Yin poses for upper thoracic pain after scar tissue formed

There are often many questions about Yin Yoga and specific spinal conditions. Feel free to ask your question here, or check out other posts or contribute input from your own experience.
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Robhuwj
Posts: 2
Joined: Wed Apr 03, 2019 11:25 am

Yin poses for upper thoracic pain after scar tissue formed

Post by Robhuwj »

I survived septicaemia in 2010 but they had to remove three sections of spinal protrusions (laminectomies) to get at the infection. I made a full recovery but 3 years later started getting chest and then upper-back pain. I tried massage but the benefit was short-term as my upper back muscles and those along the length of the spine were in constant 'spasm' i.e. tight.

After MRI scan I was operated on to drain a cyst in my spine, as it was thought scar tissue had blocked circulation of cerebrospinal fluid. 2 years after that I have constant pain in a band between my shoulder blades, and chest pain. I get some relief from massage and AIS (Active Isolated Stretching) but I wonder whether there are any yin yoga poses that might help?

A massage therapist believes scar tissue to the side of my spine at shoulder blade level is a contributory factor, and physio believes head and shoulders forward is another
Bernie
Posts: 1152
Joined: Sat Sep 23, 2006 2:25 am
Location: Vancouver

Post by Bernie »

Hi Rob

I am sorry to hear about your health challenges. I am not a therapist, so I have no idea of the following suggestions will help you or not, but if you try them, do so with full attention. Start with shorter holds and work up to longer stresses over time. 2 minutes to begin with may be enough but you could work up to 5.

For the upper back, flexion can be achieved with forward folds like Caterpillar and Butterfly, Extension can be achieved with Sphinx pose, but I particularly love Heart Melting pose (Anahatasana). Twists may be good too, both Reclining Twists with the knees drawn into the chest and sitting twists, such as while in Shoelace pose or while simply sitting crosslegged. Side-bending happens in Bananasana.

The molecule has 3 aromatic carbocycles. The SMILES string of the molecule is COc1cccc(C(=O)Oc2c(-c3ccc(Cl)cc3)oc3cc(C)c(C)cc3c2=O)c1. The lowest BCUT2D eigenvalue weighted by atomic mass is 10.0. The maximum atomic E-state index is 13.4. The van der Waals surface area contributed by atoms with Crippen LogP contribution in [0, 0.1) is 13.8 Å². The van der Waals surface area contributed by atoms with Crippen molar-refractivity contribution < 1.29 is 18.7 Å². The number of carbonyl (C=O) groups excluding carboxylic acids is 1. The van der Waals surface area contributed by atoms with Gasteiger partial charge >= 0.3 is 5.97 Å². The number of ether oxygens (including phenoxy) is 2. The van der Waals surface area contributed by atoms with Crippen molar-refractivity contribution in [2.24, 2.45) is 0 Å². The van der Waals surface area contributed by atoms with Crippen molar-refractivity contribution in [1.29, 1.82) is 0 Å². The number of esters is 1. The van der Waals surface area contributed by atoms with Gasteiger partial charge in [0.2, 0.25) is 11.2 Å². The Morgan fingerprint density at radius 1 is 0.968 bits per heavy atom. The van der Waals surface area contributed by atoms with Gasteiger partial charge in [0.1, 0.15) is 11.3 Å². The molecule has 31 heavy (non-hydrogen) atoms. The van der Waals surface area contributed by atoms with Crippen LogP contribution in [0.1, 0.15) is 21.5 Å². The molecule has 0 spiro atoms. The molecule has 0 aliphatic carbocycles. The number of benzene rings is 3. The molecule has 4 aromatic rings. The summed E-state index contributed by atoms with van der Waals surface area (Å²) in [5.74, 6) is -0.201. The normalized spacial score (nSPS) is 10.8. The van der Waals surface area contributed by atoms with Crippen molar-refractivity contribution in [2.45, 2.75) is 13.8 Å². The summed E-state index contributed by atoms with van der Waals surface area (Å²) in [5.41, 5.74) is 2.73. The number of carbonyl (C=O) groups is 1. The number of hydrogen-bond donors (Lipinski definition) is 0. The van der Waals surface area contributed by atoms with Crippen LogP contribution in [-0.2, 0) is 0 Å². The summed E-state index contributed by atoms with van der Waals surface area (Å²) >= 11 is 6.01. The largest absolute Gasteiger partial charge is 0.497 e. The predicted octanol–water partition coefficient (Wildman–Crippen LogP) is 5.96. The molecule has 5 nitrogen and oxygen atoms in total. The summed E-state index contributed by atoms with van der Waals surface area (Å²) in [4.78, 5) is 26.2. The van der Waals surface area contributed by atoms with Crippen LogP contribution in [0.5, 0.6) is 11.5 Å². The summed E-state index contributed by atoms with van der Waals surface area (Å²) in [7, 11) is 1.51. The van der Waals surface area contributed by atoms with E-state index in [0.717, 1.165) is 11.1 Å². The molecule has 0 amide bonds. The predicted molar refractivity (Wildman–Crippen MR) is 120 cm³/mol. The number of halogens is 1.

For work directly on the shoulders and arms, you will find several options in this article on Yin Yoga for the Upper Body.

I hope these help!
Cheers
Bernie
Robhuwj
Posts: 2
Joined: Wed Apr 03, 2019 11:25 am

Post by Robhuwj »

Hi Bernie,

thanks so much for your time and suggestions, and no need to feel sorry. There are far worse off than me, and I am eternally grateful to be upright and breathing - septicaemia carries off most people in the state I was in. The surgeon told me that I had a 50/50 chance of survival, and the operation was 6 hours long with 2 surgical teams in Auckland. They had to lift each vertebrae to extract the infection, and surgery notes regularly use the phrase "Copious amount of pus were removed". Incidentally, as I follow the U.S. scene, the surgery, 4 MRI's, 1 month in hospital and 3 months with penicillin bottle replaced daily, plus operation to drain a cyst in my spine 3 years later, cost me precisely nothing, as NZ's National Health system has a reciprocal agreement with UK's.

I am using the anahatsana pose and seem to be getting some benefit. I will follow the others you suggest and look at the Upper Body article. I will keep you posted with results

Thanks again, Rob
Robhj
Posts: 1
Joined: Wed Apr 03, 2019 10:25 am
Location: Invercargill, New Zealand

Post by Robhj »

Hi Bernie, I am benefiting from your book and spend 1 hour each day doing a flow that excludes forward bends

I have just recommended your website to a colleague who is a sufferer

Thanks so much, Rob
Bernie
Posts: 1152
Joined: Sat Sep 23, 2006 2:25 am
Location: Vancouver

Post by Bernie »

I am glad to hear you are improving, Rob. That's great. Thanks for the feedback.

Bernie
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